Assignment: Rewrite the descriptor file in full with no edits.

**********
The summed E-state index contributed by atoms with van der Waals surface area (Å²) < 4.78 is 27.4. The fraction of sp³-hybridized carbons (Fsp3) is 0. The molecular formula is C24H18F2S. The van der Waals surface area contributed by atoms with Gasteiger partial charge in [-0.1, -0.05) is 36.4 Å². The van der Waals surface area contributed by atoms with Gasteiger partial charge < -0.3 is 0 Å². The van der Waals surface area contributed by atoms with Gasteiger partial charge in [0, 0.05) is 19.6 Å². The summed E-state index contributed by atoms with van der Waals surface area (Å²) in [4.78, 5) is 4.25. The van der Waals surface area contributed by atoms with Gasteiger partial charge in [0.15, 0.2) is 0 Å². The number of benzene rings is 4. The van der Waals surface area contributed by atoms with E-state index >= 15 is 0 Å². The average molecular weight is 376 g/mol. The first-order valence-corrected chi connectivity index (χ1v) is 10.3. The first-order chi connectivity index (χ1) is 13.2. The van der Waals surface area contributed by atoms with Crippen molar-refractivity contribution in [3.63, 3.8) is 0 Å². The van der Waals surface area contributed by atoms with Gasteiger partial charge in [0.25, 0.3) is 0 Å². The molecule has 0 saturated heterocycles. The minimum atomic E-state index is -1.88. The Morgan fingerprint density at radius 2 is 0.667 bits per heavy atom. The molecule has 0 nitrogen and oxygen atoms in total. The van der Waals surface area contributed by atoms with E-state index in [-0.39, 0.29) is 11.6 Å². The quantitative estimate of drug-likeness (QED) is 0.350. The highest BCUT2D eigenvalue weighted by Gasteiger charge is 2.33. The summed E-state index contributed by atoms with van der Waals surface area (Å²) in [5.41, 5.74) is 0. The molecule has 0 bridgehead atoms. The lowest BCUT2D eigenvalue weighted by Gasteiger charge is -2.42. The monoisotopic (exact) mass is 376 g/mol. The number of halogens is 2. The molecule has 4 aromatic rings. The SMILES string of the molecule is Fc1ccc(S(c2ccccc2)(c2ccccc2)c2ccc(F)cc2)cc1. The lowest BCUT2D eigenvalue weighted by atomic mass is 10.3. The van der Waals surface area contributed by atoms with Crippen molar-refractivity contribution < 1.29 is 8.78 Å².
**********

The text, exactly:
The summed E-state index contributed by atoms with van der Waals surface area (Å²) < 4.78 is 27.4. The fraction of sp³-hybridized carbons (Fsp3) is 0. The molecular formula is C24H18F2S. The van der Waals surface area contributed by atoms with Gasteiger partial charge in [-0.1, -0.05) is 36.4 Å². The van der Waals surface area contributed by atoms with Gasteiger partial charge < -0.3 is 0 Å². The van der Waals surface area contributed by atoms with Gasteiger partial charge in [0, 0.05) is 19.6 Å². The summed E-state index contributed by atoms with van der Waals surface area (Å²) in [4.78, 5) is 4.25. The van der Waals surface area contributed by atoms with Gasteiger partial charge in [0.15, 0.2) is 0 Å². The number of benzene rings is 4. The van der Waals surface area contributed by atoms with E-state index >= 15 is 0 Å². The average molecular weight is 376 g/mol. The first-order valence-corrected chi connectivity index (χ1v) is 10.3. The first-order chi connectivity index (χ1) is 13.2. The van der Waals surface area contributed by atoms with Crippen molar-refractivity contribution in [3.63, 3.8) is 0 Å². The van der Waals surface area contributed by atoms with Gasteiger partial charge in [0.25, 0.3) is 0 Å². The molecule has 0 saturated heterocycles. The minimum atomic E-state index is -1.88. The Morgan fingerprint density at radius 2 is 0.667 bits per heavy atom. The molecule has 0 nitrogen and oxygen atoms in total. The van der Waals surface area contributed by atoms with E-state index in [-0.39, 0.29) is 11.6 Å². The quantitative estimate of drug-likeness (QED) is 0.350. The highest BCUT2D eigenvalue weighted by Gasteiger charge is 2.33. The summed E-state index contributed by atoms with van der Waals surface area (Å²) in [5.41, 5.74) is 0. The molecule has 0 bridgehead atoms. The lowest BCUT2D eigenvalue weighted by Gasteiger charge is -2.42. The monoisotopic (exact) mass is 376 g/mol. The number of halogens is 2. The molecule has 4 aromatic rings. The SMILES string of the molecule is Fc1ccc(S(c2ccccc2)(c2ccccc2)c2ccc(F)cc2)cc1. The lowest BCUT2D eigenvalue weighted by atomic mass is 10.3. The van der Waals surface area contributed by atoms with Crippen molar-refractivity contribution < 1.29 is 8.78 Å².